“I got into avant-garde movies and Surrealism as an escape from reality … To me, Surrealism is totally artificial.  I recently read an interview with the director David Lynch who said he had ideas and images but he didn’t know exactly what they meant.  That’s how I write”.

Song of the Day: The Bible in Music (Day One).

The Pixies were never shy of writing songs about subjects you wouldn’t expect a rock band to touch and their song Dead, from their 1989 album Doolittle, is no exception.  There are a number of biblical references on the Doolittle album, including the assertion in Monkey Gone To Heaven that “If man is 5, Then the devil is 6, Then God is 7” and the retelling of Samson and Delilah in the album’s closing track, Gouge Away.  Dead is another Biblical retelling, this time of the story of David and Bathsheba from 2 Samuel 11.  The fascination with Biblical themes on the Doolittle album can attributed to Black Francis’ teenage years, during which he and his parents joined an evangelical church linked to the assemblies of God.

Dead is written from the perspective of King David.  In the first verse of Dead, David seduces Bathsheba (“You crazy Bathsheba, I wancha”).  The song goes on to tell of how after Bathsheba tells King David that he has impregnated her, David sends for Bathsheba’s husband Uriah the Hittie, a soldier in David’s army.  David tells Uriah, “Go down to your house and wash your feet”.  David asks Uriah to do this in order that he will go home and sleep with his wife, thus covering up the pregnancy.  Unfortunately for David, Uriah, being a faithful servant refuses and sleeps outside the entrance to the King’s palace.  The song is called Dead in reference to the way in which David sends Uriah to the front line of battle, where he dies.  The incredibly quotable line “Uriah hit the crapper” refers to the death of Uriah, with “hit the crapper” being a crude way of saying ‘died’ and “hit” also being a reference to ‘Hittie’, Uriah’s ethnicity.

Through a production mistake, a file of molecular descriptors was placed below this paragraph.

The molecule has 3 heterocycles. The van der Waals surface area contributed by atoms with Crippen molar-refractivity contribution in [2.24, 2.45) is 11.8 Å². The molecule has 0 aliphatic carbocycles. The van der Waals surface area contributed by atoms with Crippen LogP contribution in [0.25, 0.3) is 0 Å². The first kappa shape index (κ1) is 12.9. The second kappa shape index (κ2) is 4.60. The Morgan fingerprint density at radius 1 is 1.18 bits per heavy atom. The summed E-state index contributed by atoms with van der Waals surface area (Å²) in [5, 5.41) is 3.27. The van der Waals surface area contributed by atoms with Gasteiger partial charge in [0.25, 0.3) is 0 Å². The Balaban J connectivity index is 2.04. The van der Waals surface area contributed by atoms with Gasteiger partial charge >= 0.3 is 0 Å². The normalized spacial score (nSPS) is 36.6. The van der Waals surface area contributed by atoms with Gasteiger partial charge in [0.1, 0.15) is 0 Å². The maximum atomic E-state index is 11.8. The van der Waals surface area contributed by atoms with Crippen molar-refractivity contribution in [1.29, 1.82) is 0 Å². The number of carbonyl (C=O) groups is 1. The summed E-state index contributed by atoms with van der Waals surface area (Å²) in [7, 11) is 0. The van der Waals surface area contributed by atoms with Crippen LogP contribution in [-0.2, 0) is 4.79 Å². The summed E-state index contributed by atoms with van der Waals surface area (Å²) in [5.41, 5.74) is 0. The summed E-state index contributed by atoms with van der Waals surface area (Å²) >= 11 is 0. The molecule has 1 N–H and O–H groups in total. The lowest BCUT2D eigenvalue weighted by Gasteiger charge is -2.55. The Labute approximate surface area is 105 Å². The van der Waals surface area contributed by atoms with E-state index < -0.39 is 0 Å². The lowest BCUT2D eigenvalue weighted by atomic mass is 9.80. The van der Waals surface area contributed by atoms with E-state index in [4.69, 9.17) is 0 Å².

If we were to take the way in which the French refer to the orgasm as ‘the little death’, then the use of the word ‘dead’ in the song could also be making the connection between the themes of death and sex in the story of David and Bathsheba.  This can be seen in the following verse:

We’re apin? rapin? tapin? catharsis

You get torn down and I get erected

My blood is working but my

My heart is, dead, dead.

Further to this, following the death of Uriah, thus covering up Bathsheba’s infidelity and David’s dishonesty, David and Bathsheba’s baby dies.  This could to be the inspiration for the song Hey on Doolittle, where Black Francis sings “Uh is the sound that a mother makes when the baby breaks”.  Also included in the song Hey are the lines “Whores in my head, Whores at my door, Whores in my bed” and “whores like a choir” before Black Francis asks, “Mary ain’t you tired of this”, which could infer that this song is also Biblical and that this song is a continuation of both Dead and the Pixies retelling of the David and Bathsheba story.

Dead is a suitably dirty song for a dirty Biblical tale, one of illicit affairs, extramarital sex, pregnancy, betrayal and death.  Due to Black Francis’ religious background, the Pixies had a longstanding fascination with religion.  This fascination was first seen on 1987’s Come On Pilgrim with songs such as Caribou, Nimrod’s Son, The Holiday Song and Levitate Me, all of which feature either religious references or language.  On Doolittle, these references and language are expanded into full songs, tiny bite size retellings of Black Francis’s favourite stories from The Bible, told in only a way that the Pixies could.